The album itself is titled ‘The Lost Art of Living’. A statement, I believe, on the monotony of modern life: Paying bills, drinking your coffee, going to work, coming home, watching something god-awful while the shining idiot-box in front of you slowly blurs out of consciousness, wake up, rinse, and repeat. It’s a sentiment that holds true in many art forms. One is reminded of Nirvana (another band whose name appears in the list of The Doppler Shifts major influences). And I am personally always reminded of Blurs second album ‘modern Life is Rubbish’, though this might just be due to the barefacedness of its title.

The opening track ‘Atrophy’ is a rousing opening number. Sweeping soundscapes break into a tasty 6/8 groove. The chord progressions leave us in anticipation. It doesn’t take long for the chorus to hit. A wailing, distorted cry of the words; “I crawl into myself” repeated ad emotion until it dies back into soft and spooky grooviness. It’s a spiritual for the jilted generation; the instinctual introversion of today’s society. This is mirrored in the fast switches between calm, gentle, moving parts and the desperation of the chorus.

The second ‘The Emotion Machine’ begins with the lyrics “I’m Tired”. It’s a thumping number, the drumming again reminding me of Dominic Howard. It’s another lost and alone track, sad yet redemptive.

Dynamics are clearly a big part of The Doppler Shift’s sound. ‘Path of Least Resistance’ is a brooding tune with some clever piano lines waving melodiously underneath a solid backbone beat. Contrasting to this ‘Held by Glass’ opens loud and crashing, again the piano carries the melody through the verse but it’s all about the thrashing guitars and powerful vocals that make this one of my favourites on the record.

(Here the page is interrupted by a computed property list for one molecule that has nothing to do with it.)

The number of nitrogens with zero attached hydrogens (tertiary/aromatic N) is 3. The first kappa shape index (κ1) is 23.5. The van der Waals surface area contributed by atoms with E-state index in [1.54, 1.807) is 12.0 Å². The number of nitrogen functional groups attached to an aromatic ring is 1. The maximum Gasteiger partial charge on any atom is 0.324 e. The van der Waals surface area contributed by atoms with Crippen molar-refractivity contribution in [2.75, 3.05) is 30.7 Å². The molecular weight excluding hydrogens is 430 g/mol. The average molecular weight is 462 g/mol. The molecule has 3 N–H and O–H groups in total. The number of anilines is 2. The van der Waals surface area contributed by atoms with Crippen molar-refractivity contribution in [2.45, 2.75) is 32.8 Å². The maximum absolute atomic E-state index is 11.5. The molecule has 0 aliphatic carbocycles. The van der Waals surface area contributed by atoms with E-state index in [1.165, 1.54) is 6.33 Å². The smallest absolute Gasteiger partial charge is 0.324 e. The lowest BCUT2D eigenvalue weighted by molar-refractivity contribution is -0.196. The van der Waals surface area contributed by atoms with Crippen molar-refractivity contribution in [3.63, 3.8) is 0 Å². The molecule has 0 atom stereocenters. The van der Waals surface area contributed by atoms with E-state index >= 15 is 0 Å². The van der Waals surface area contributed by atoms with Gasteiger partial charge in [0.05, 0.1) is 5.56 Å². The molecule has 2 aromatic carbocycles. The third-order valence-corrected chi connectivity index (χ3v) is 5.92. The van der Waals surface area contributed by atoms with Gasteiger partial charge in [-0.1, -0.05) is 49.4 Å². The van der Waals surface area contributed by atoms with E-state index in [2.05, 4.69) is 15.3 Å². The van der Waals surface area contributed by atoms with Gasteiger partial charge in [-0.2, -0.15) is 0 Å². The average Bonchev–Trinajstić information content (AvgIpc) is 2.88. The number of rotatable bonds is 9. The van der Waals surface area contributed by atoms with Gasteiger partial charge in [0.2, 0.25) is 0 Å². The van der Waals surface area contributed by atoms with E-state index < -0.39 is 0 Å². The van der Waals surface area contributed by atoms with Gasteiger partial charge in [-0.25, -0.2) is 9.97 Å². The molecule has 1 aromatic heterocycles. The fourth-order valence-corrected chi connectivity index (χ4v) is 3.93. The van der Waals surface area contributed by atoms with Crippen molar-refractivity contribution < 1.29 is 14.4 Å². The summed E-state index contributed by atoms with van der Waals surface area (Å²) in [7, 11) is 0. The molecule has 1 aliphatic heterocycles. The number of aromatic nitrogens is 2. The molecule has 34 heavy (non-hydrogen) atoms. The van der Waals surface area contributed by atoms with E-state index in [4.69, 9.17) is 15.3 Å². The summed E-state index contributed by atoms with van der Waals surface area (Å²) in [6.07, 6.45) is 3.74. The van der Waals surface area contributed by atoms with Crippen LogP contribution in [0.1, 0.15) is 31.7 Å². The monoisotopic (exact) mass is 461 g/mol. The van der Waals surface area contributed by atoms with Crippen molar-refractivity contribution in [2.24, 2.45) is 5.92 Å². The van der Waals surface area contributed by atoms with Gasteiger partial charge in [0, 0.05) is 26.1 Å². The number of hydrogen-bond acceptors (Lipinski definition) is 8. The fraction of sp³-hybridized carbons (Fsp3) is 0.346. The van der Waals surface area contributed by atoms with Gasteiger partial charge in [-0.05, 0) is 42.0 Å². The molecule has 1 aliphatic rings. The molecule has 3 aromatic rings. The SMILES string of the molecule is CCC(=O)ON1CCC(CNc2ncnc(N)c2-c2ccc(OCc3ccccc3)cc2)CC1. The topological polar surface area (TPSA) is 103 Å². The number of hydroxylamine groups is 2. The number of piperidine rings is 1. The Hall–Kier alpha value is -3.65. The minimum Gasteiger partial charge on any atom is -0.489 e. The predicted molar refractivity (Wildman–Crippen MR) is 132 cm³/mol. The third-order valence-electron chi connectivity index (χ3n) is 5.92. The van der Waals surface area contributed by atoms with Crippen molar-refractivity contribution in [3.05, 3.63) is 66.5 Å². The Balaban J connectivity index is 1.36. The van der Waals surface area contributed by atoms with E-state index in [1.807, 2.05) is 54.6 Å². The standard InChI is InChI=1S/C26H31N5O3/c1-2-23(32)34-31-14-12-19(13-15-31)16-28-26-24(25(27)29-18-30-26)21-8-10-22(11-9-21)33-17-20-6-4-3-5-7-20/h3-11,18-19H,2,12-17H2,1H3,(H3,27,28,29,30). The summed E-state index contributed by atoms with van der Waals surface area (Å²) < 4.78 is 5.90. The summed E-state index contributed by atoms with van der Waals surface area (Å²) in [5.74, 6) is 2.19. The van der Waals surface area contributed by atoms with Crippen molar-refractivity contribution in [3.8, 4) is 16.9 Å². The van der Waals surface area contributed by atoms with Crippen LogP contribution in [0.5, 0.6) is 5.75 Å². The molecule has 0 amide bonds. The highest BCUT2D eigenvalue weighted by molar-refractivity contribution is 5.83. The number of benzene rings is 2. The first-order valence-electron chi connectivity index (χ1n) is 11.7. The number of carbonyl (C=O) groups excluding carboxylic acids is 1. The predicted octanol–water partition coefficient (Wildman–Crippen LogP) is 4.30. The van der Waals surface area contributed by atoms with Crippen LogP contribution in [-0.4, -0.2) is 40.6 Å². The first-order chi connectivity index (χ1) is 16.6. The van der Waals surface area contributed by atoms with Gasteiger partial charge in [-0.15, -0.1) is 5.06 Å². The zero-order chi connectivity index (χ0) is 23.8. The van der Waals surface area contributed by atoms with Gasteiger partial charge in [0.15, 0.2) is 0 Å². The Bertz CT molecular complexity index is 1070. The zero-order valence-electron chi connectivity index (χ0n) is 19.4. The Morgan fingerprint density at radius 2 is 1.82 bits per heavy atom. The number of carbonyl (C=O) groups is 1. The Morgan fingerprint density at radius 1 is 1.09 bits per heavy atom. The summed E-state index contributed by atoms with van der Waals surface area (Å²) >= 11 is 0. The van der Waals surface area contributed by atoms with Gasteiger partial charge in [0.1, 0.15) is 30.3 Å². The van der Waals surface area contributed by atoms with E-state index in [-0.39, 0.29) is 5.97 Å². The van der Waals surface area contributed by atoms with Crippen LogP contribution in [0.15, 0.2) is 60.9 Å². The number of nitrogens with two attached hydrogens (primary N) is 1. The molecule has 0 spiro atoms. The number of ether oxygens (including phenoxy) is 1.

‘The Man Who Was Forever Haunted by His Head’ is a track that’s worth mentioning again. Mid-record its gentle drumlessness is brought foreward by stunningly soft and beautiful vocals (that match Bellamy any day). Eventually the rest of the band is brought in along with sensual strings and the tune rises to a crescendo.

‘Legion of Decency’ is a funkier number, less soft and more urgent. Grinding synths this time are at the forefront. A bit more rock and roll this number. Chorus is slightly more formulaic than those on the rest of the album but it by no means makes it any less of a tune.

OK, so now I have a problem.

Talking about the musicality of these songs is simply not doing them justice. The final two tracks have moments of such beauty and harmonious song writing that my critical mind cannot help but turn off and just allow the sound to wash over me. This is a record for all who like ambiance, pounding desperate drums, groovy underlying verses with heartfelt dramatic choruses and lyrics that will stir your humanity. This is what I would have happily taken as Muse’s latest effort (I hear they’re experimenting with Dubstep and frankly, I don’t want to know). I know I’ve focused on this comparison quite heavily but the Doppler Shift are a brilliant band in their own right. They have their own message, their own hooks and their own sense of performance, even on record, which takes this album up yet another level. I look forward to seeing them live; I can only imagine it will blow my socks off as hard as my first listen to this record.

Best bowel of cornflakes I ever ate.